The case of Re N (A Child) has eventually come to an end-hopefully. This case had been backwards and forwards to court and contains a number of lessons to be learnt not least the advantages of parents sorting out matters concerning their children themselves and without involving the courts. The money and time spent by these parents on lawyers and court proceedings is staggering and would have been far better employed in caring for the young child who they were both clearly devoted to. The case does however give useful guidance on the principles which will apply to dependency and when child maintenance will come to an end.
Financial provision for children is dealt with under Schedule 1 of the Children Act 1989. This provides for a court to order that maintenance be paid during the child’s dependency and/or for so long as they are in full-time education. The first question which was answered by the judge in Re N was when dependency will cease. It was apparent that there was no fixed rule and some judges had considered the relevant age as being 21 and others at 18. The age of majority is now firmly fixed by statute at 18 and the learned judge held that save in exceptional circumstances (such as disability) dependency would cease at 18 unless the child was completing further tertiary education.
It was recognized by the Court that these days there are an increasing numbers of adults who continue to live at the parental home. It was not for the courts to impose legally binding obligations to maintain on unwilling parents simply because other parents chose to voluntarily assume a financial, though not a legal burden. The judge also accepted that a parent responsible for the financial maintenance of their offspring is entitled to be protected against the child’s prolonged or indefinite postponement of attendance at university. However, he shrewdly observed that those who reach the age of university attendance may choose to take a gap year between school and university or indeed between completing study for a degree and commencing employment.
The consequence of these decisions is that had there been any doubt, it is now well established that a court may not order maintenance to be paid for a child who is not in further education past the age of 18 when dependency ceases in usual circumstances. What is full-time education will in most instances be obvious. Certainly this will include a degree course which will often last three years. It must also be considered to include other full-time approved further education courses, but a question may arise when a part time course is undertaken. Does any continuing education past the age of 18 bring about an obligation on a parent to continue paying maintenance? I think not and especially where the ‘ child ‘ is either under taking part-time work or has time available to do so.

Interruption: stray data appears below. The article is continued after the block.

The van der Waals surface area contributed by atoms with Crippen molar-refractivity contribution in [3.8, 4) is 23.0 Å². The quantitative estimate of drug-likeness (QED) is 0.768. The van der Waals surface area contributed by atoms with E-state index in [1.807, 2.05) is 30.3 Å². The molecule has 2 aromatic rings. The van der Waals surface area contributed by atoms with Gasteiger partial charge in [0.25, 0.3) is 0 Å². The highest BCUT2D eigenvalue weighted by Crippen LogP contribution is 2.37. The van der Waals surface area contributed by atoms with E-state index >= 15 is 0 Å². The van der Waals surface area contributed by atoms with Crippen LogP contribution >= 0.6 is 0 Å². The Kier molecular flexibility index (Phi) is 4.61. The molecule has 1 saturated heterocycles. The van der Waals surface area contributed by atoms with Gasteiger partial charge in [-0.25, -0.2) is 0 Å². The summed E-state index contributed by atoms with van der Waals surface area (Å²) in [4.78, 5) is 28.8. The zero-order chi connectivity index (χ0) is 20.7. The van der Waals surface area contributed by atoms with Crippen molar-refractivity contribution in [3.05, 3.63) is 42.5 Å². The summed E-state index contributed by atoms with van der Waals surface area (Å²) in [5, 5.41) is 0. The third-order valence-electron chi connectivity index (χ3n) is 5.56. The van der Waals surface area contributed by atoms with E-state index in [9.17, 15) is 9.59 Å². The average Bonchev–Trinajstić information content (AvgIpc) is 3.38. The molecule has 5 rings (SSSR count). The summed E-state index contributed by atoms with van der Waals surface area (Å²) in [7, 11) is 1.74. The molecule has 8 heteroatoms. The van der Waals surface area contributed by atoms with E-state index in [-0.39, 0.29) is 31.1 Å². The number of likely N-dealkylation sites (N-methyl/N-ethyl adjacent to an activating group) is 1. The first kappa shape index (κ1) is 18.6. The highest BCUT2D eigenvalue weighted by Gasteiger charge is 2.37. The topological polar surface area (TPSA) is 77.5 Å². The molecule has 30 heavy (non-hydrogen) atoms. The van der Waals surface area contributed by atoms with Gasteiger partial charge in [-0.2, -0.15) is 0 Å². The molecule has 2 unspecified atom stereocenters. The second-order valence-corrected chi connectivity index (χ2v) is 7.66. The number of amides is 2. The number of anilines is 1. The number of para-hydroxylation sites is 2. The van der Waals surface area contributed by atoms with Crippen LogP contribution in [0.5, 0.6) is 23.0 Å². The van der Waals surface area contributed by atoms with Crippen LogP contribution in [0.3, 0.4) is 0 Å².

In just about all cases where maintenance is ordered under Section 1, the maintenance is payable to the parent with whom the child lives (usually the mother) for the benefit of the child. This is because a child who is under 18 will be unable to give a receipt for the money and very obviously is too young to apply it properly for his or her maintenance. This is the situation which changes when the child obtains their age of majority. Were there to have been a residence order in favour of the mother it will no longer have effect and the child is of course able to live wherever they choose.
The right to receive maintenance
Accordingly it follows that there is no need or purpose for the maintenance to which the child is entitled to be paid through the mother. The right to receive maintenance is that of the child rather than the mother and if not paid it would be the child who would have the right to enforce payment through the court. There can be no possible doubt concerning a parent’s obligation to maintain their child up to the age of 18 which is established as the age of dependency. A court may well order this to be paid to the resident parent. This obligation will continue into full-time education although it is suggested that the obligation to pay the resident parent for the benefit of the Child should properly come to an end to allow maintenance to be paid directly to the child.
Unfortunately many orders may be worded to require payment to this former resident parent and consideration to varying the order may have to be given. What is full-time education will depend upon the individual circumstances but it must be an approved and worthwhile course. Delay in completing this education may result in the maintenance obligation coming to an end and it is suggested that in any case this would not extend beyond age 21.